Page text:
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Admiral Byrd

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In 1928, Admiral Richard E. Byrd embarked on an expedition to be the first to fly over the South Pole. To the American public, Byrd had gained a reputation as an aviation pioneer. And explorer of extreme lands. He'd been credited in 1926 with being the first to fly over the North Pole. accompanied by pilot Floyd Bennet. Byrd and a crew of 42 men sailed aboard the "New York", and landed at a area known as the Ross Ice Shelf. They carried provisions for 15 months, and set up a base they christened "Little America". Antarctica is the coldest continent on Earth, with an average temprature of minus 70 degrees Fahrenheit in the interior. In this frigid land, day and night don't exist. In late September day breaks over the land, and the sun gradually rises until it hits its apex around December 21st, then begins to set. From late March on, the continent experiences perpetual night. To survive this extreme climate, Byrd's crew took their cues from natives of the Arctic. They wore parkas, pants, and boots made from reindeer hide. Byrd himself was partial to his pair of polar bear pants. In the late 1920's, most of Antarctica remained unexplored, and Byrd aimed to fill in the large tracts of unknown on the map by flying over them in his planes. His exploration claimed large tracts of the Antarctic for the United States. On November 28, 1929, they set off with their main goal of the Southern Pole in a heavily laden Ford tri-motor airplane, the "Floyd Bennet", in homage to his deceased co-pilot and friend. Being so close to the South Pole, their magnetic compasses were useless, so they relied on a sun compass for direction. They flew across the Ross Ice Shelf and into mountain ranges. At times, the forceful air currents tossed the plane like a cork. Weight was always a concern. The lighter the plane, the higher it could fly. At one point, they threw overboard 300 pounds of food and numerous fuel containers to clear an 11,000 foot mountain pass. Just after midnight they reached the South Pole, where Byrd dropped a small American flag, and they returned to base. They spent about 19 hours on the trip, and incredibly with no mishaps. Throughout his life, the Antarctic had a hold on Admiral Byrd. In the following decades, he would make four more expeditions to the region, in the name of science and exploration.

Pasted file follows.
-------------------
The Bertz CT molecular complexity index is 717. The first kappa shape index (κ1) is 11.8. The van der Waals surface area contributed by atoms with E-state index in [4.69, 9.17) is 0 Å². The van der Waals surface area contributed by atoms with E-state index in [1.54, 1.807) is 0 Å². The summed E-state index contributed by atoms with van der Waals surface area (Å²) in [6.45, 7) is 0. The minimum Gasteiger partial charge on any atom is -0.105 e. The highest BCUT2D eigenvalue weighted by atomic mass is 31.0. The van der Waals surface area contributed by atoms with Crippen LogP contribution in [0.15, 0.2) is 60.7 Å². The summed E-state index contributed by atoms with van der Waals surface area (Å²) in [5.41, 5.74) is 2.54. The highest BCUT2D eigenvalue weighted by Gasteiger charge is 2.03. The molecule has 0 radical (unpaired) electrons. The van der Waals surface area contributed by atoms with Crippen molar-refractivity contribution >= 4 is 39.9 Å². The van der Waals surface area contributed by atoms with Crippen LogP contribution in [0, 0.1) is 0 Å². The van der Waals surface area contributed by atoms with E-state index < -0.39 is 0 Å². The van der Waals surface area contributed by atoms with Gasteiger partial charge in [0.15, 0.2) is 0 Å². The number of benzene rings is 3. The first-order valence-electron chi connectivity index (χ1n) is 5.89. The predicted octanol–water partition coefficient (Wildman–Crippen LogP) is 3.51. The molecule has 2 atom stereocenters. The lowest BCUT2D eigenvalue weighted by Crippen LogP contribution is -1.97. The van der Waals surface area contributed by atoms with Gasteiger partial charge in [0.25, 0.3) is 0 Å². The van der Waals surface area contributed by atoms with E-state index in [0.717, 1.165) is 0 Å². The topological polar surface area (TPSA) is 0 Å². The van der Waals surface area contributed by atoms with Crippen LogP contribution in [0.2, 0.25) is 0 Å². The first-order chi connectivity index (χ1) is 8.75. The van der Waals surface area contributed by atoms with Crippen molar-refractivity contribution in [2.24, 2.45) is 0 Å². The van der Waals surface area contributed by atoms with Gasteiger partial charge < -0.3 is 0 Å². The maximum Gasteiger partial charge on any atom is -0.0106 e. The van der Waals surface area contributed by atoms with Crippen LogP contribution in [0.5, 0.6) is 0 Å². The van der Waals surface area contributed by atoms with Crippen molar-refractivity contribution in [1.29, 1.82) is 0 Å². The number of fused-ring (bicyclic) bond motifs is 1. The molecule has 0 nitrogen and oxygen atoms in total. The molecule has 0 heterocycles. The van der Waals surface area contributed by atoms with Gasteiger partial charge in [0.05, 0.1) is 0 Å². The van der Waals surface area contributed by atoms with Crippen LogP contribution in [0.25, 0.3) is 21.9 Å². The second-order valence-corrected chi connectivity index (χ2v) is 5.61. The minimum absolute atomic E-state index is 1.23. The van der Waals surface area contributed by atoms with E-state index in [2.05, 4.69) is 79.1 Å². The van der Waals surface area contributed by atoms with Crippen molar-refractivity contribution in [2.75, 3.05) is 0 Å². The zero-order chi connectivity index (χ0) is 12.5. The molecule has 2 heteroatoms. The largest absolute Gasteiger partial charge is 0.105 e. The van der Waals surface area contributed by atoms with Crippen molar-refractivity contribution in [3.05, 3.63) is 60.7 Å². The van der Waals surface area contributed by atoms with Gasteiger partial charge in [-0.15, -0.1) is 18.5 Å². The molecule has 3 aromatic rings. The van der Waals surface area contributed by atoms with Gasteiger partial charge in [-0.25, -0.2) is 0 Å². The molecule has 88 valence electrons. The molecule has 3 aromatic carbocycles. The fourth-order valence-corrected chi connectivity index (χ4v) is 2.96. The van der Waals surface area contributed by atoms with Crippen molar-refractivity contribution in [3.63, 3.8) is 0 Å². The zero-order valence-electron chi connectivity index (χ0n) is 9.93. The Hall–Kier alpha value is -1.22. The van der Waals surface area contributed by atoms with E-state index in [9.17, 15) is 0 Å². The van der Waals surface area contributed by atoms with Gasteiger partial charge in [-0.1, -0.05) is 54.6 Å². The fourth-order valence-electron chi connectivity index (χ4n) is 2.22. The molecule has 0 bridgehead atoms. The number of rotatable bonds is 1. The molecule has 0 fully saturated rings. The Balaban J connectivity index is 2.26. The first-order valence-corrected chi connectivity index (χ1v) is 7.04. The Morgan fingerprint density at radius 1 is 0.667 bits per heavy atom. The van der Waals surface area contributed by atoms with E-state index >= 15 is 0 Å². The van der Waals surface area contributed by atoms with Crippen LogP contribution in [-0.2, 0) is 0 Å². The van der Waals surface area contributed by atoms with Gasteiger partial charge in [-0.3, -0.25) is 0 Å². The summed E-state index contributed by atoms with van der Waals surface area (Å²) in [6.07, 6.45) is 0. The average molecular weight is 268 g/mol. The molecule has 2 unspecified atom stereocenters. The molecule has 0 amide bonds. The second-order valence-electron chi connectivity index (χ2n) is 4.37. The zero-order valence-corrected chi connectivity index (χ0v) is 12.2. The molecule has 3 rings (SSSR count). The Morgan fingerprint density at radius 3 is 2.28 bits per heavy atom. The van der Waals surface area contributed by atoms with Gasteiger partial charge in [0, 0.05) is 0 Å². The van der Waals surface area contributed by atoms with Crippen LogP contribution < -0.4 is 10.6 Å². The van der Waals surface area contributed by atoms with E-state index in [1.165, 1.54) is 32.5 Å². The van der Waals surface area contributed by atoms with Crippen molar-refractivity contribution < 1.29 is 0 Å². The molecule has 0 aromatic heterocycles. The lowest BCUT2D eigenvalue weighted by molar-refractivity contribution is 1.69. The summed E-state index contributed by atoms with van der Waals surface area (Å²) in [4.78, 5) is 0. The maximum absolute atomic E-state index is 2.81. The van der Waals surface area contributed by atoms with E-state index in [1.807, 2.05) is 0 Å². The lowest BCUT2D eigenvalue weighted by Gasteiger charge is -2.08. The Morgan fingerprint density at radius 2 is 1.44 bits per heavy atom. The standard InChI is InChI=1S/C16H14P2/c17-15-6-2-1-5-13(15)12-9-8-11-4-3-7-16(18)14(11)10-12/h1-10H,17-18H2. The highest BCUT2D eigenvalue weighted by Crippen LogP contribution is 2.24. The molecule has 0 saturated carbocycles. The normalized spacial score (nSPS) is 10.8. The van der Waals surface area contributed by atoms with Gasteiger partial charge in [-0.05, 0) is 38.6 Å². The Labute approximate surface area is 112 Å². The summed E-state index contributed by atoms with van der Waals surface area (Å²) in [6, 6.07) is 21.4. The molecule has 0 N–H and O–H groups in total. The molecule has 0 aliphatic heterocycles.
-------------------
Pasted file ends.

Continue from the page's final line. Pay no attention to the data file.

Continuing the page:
Video Details

Duration: 2 minutes and 38 seconds
Country: United States
Language: English
Producer: National Geographic
Director: National Geographic
Views: 88
Posted by: greenbo on Apr 24, 2010

How the explorer just barely managed to reach the South Pole

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